The real hair is that, in my view, this management team already stole the company. Maybe they’ll do it again. I can’t think of any reason for them not to. The money maximizing route for management at this point is to sit on their majority ownership of the company and vote themselves salary increases. There aren’t any members of the board which aren’t also members of CEP. The only member of CEP which doesn’t have an incentive to simply vote for salary increases is Marc Fortune.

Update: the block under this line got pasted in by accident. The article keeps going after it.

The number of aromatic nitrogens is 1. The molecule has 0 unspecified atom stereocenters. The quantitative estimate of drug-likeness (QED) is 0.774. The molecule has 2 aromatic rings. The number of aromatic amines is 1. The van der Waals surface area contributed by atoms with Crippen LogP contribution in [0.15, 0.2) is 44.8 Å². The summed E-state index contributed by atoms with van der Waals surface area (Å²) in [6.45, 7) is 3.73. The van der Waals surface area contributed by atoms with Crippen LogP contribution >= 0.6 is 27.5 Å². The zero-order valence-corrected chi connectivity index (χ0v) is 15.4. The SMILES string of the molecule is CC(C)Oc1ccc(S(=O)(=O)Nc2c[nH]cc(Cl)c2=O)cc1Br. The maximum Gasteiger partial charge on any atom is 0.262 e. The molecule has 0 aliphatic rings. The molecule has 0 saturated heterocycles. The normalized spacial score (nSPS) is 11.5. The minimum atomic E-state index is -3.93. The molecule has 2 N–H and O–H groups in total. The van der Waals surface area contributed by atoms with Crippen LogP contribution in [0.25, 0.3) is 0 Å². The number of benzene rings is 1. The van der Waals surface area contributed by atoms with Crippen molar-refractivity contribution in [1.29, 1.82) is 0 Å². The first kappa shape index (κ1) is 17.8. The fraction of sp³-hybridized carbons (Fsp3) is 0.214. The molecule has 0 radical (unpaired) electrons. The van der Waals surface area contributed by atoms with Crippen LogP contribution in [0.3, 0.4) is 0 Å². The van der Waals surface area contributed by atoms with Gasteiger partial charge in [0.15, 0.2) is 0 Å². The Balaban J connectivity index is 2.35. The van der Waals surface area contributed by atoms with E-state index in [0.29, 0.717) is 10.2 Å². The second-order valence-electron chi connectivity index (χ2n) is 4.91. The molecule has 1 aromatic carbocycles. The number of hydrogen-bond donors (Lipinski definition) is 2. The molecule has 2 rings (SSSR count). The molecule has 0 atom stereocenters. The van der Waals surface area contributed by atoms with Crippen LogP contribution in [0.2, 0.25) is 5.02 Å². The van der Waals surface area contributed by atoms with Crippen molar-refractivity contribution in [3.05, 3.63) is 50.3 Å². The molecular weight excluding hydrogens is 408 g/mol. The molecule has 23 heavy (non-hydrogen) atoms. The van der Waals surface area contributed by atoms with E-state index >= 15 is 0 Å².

Flatly, the company is inexpensive. It last traded at $0.29 per share, and over the last 12 months it’s earned $1.96 million. The number of shares outstanding is about 55 million. This works out to earnings of $0.035 per share. That leaves us with a price to earnings of about 8. This would not be so impressive, unless we looked at the fact that the q4 from the previous year I’ve excluded as it includes a non-cash compensation charge that appears to be non-dilutive. I estimate that the actually P/E is closer to 6. In my view that makes up for a great deal of problems. I’m not currently long Fortune Industries, but if the price to earnings drops near 4 or 5, I would definitely pick some up. I think that over the course of the next few years, barring any recessions, earnings will probably grow at 8-12%. I estimate that this is roughly the return a holder of Fortune Industries would see over the next few years. Barring, of course, management just stealing the company again.